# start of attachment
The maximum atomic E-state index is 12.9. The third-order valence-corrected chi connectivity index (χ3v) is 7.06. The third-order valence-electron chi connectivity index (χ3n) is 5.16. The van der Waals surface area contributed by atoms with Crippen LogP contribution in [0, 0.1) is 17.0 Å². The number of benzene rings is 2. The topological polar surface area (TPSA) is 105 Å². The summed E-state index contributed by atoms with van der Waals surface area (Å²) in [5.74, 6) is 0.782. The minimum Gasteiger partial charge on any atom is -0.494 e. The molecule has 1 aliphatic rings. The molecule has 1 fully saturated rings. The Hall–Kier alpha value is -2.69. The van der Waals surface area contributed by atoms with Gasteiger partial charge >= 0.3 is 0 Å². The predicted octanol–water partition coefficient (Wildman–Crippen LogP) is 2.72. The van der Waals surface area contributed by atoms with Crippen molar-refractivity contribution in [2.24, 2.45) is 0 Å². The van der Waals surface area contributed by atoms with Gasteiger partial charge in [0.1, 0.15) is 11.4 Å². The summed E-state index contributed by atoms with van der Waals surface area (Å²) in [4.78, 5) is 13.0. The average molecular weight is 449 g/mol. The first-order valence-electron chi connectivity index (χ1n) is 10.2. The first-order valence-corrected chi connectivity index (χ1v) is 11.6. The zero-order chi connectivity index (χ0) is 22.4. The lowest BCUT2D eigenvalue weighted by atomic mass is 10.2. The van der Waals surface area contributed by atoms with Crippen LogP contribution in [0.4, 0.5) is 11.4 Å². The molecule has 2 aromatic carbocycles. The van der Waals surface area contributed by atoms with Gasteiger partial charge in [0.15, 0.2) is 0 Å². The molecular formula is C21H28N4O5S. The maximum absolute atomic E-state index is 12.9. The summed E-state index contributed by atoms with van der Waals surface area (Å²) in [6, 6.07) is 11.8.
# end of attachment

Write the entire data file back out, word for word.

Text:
The maximum atomic E-state index is 12.9. The third-order valence-corrected chi connectivity index (χ3v) is 7.06. The third-order valence-electron chi connectivity index (χ3n) is 5.16. The van der Waals surface area contributed by atoms with Crippen LogP contribution in [0, 0.1) is 17.0 Å². The number of benzene rings is 2. The topological polar surface area (TPSA) is 105 Å². The summed E-state index contributed by atoms with van der Waals surface area (Å²) in [5.74, 6) is 0.782. The minimum Gasteiger partial charge on any atom is -0.494 e. The molecule has 1 aliphatic rings. The molecule has 1 fully saturated rings. The Hall–Kier alpha value is -2.69. The van der Waals surface area contributed by atoms with Gasteiger partial charge >= 0.3 is 0 Å². The predicted octanol–water partition coefficient (Wildman–Crippen LogP) is 2.72. The van der Waals surface area contributed by atoms with Crippen molar-refractivity contribution in [2.24, 2.45) is 0 Å². The van der Waals surface area contributed by atoms with Gasteiger partial charge in [0.1, 0.15) is 11.4 Å². The summed E-state index contributed by atoms with van der Waals surface area (Å²) in [4.78, 5) is 13.0. The average molecular weight is 449 g/mol. The first-order valence-electron chi connectivity index (χ1n) is 10.2. The first-order valence-corrected chi connectivity index (χ1v) is 11.6. The zero-order chi connectivity index (χ0) is 22.4. The lowest BCUT2D eigenvalue weighted by atomic mass is 10.2. The van der Waals surface area contributed by atoms with Crippen LogP contribution in [0.4, 0.5) is 11.4 Å². The molecule has 2 aromatic carbocycles. The van der Waals surface area contributed by atoms with Gasteiger partial charge in [0.15, 0.2) is 0 Å². The molecular formula is C21H28N4O5S. The maximum absolute atomic E-state index is 12.9. The summed E-state index contributed by atoms with van der Waals surface area (Å²) in [6, 6.07) is 11.8.